M-F, 8 a.m. to 5 p.m. ET
Paying for SBPThere are four methods of paying for your SBP coverage if you elect it:
- Deductions from your retired pay
- Deductions from your VA pay
- Direct remittance
- Paid Up Status
Deductions from your Retired Pay (Normal Payment Method)The normal method of paying for SBP coverage is by an automatic deduction from your retirement pay. The vast majority of retired members with SBP coverage pay through this means. It is implemented automatically if you elect SBP coverage at the time you retire.
Deductions from your VA Pay
If you have been ruled severely disabled by the Department of Veterans Affairs (VA) and your VA compensation exceeds your retired pay, you don't receive retired pay from DFAS. As a result, we cannot automatically deduct SBP premiums from your monthly pay. (See Disability Entitlements for information about the Branch of Service/VA offset),
In this case, the best way to pay for your SBP coverage is to have your payments deducted from your VA compensation and forwarded to DFAS Retired and Annuitant Pay by the VA. Thousands of retirees take advantage of this process.If you are interested in taking part, please have the VA help you complete an Authorization for SBP Cost Deduction (DD 2891) and mail or fax it to the Direct Remittance address listed below.
Direct RemittanceDirect remittance is only for those retired members who do not receive retired pay from DFAS or who do not receive enough retired pay to pay for SBP premiums. Direct remittance members who choose not to have their SBP payments deducted from their VA pay must remit SBP premium payments directly to:
Defense Finance and Accounting Service, DFAS-CL
SBP and RSFPP Remittance
P.O. Box 979013
St. Louis, MO 63197-9000
Payments sent to any other location, including Retired and Annuitant Pay offices at DFAS Cleveland, will not be received. Any delinquent amounts carried over into a new billing month will accrue an interest fee calculated at 6 percent Annual Percentage Yield.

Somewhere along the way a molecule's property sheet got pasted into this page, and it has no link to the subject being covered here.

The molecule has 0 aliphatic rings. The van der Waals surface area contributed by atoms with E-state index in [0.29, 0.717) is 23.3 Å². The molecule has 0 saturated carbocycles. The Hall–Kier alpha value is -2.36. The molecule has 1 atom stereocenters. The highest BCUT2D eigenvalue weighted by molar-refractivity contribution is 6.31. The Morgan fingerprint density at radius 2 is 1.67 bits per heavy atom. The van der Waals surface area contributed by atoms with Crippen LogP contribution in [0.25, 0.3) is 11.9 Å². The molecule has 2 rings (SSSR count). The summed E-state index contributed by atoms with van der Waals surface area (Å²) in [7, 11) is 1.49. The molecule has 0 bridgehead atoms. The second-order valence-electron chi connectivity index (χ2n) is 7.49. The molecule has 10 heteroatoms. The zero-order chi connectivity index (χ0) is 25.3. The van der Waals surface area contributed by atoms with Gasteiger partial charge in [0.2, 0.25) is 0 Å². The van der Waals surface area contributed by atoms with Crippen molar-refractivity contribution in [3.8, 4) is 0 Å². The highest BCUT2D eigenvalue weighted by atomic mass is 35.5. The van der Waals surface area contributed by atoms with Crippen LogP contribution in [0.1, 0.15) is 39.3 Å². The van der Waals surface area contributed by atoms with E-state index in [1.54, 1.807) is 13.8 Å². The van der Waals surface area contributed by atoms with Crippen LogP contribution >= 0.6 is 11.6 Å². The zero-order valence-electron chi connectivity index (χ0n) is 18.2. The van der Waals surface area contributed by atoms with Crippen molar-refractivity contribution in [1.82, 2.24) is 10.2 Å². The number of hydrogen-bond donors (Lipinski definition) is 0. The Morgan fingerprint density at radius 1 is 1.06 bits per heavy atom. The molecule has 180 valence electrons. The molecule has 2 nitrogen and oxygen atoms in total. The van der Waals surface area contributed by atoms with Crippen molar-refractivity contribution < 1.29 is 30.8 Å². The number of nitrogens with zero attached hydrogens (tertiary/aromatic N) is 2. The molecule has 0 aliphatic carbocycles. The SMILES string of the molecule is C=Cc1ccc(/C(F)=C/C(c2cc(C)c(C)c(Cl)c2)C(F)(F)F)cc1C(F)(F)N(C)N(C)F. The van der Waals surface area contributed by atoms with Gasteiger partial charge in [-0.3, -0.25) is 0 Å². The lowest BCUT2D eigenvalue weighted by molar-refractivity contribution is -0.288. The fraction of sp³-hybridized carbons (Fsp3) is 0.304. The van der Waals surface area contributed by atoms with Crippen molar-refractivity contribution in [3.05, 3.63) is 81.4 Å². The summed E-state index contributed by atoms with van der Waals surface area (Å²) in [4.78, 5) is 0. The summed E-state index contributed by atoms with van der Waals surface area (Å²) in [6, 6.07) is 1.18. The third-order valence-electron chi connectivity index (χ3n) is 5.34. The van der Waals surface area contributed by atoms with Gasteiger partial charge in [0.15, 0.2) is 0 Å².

Paid Up StatusBeginning Oct. 1, 2008, any retiree who has paid 360 months of SBP premiums and has reached the age of 70 is no longer be required to make monthly payments for their SBP coverage. If you meet these requirements, your SBP election and account will remain active, and benefits to annuitants will be uninterrupted, but there will be no further cost to you. To help you track your status, Retiree Account Statements (RAS) include a "premium counter" indicating the number of months of paid premiums credited to your account.
Learn more about SBP
- Advantages & disadvantages - Things to consider before enrolling
- Enroll - How to set up your SBP account
- Eligible beneficiaries - Find out who can be covered
- Cost - What SBP costs at the different coverage levels
- Update beneficiary - How to update beneficiaries or update contact information
- Change or stop coverage - When you can change coverage or beneficiary
- Educate your beneficiaries - What your beneficiary needs to know
- What happens when you die - Next steps for your beneficiary
Read about these topics at SBP overview
Page updated March 20, 2015